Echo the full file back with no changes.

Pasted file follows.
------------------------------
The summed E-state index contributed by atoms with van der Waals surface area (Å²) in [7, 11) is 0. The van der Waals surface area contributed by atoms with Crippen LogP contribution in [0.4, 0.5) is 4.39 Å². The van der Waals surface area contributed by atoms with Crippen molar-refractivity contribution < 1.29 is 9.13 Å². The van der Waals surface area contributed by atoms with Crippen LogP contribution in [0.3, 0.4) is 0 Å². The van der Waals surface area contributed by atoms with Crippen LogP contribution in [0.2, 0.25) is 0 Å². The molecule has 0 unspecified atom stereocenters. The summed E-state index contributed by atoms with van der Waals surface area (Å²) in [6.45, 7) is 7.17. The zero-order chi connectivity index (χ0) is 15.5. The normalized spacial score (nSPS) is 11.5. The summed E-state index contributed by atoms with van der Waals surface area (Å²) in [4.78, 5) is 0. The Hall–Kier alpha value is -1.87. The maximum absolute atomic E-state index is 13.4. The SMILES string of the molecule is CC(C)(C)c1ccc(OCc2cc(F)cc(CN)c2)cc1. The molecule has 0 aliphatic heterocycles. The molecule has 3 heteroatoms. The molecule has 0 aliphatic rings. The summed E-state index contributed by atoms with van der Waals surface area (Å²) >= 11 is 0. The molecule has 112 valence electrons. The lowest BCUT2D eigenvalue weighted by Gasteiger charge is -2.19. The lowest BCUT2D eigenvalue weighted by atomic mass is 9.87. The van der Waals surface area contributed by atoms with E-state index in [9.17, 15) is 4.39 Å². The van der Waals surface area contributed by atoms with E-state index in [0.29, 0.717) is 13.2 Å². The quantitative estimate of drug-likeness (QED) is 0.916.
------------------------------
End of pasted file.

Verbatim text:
The summed E-state index contributed by atoms with van der Waals surface area (Å²) in [7, 11) is 0. The van der Waals surface area contributed by atoms with Crippen LogP contribution in [0.4, 0.5) is 4.39 Å². The van der Waals surface area contributed by atoms with Crippen molar-refractivity contribution < 1.29 is 9.13 Å². The van der Waals surface area contributed by atoms with Crippen LogP contribution in [0.3, 0.4) is 0 Å². The van der Waals surface area contributed by atoms with Crippen LogP contribution in [0.2, 0.25) is 0 Å². The molecule has 0 unspecified atom stereocenters. The summed E-state index contributed by atoms with van der Waals surface area (Å²) in [6.45, 7) is 7.17. The zero-order chi connectivity index (χ0) is 15.5. The normalized spacial score (nSPS) is 11.5. The summed E-state index contributed by atoms with van der Waals surface area (Å²) in [4.78, 5) is 0. The Hall–Kier alpha value is -1.87. The maximum absolute atomic E-state index is 13.4. The SMILES string of the molecule is CC(C)(C)c1ccc(OCc2cc(F)cc(CN)c2)cc1. The molecule has 0 aliphatic heterocycles. The molecule has 3 heteroatoms. The molecule has 0 aliphatic rings. The summed E-state index contributed by atoms with van der Waals surface area (Å²) >= 11 is 0. The molecule has 112 valence electrons. The lowest BCUT2D eigenvalue weighted by Gasteiger charge is -2.19. The lowest BCUT2D eigenvalue weighted by atomic mass is 9.87. The van der Waals surface area contributed by atoms with E-state index in [9.17, 15) is 4.39 Å². The van der Waals surface area contributed by atoms with E-state index in [0.29, 0.717) is 13.2 Å². The quantitative estimate of drug-likeness (QED) is 0.916.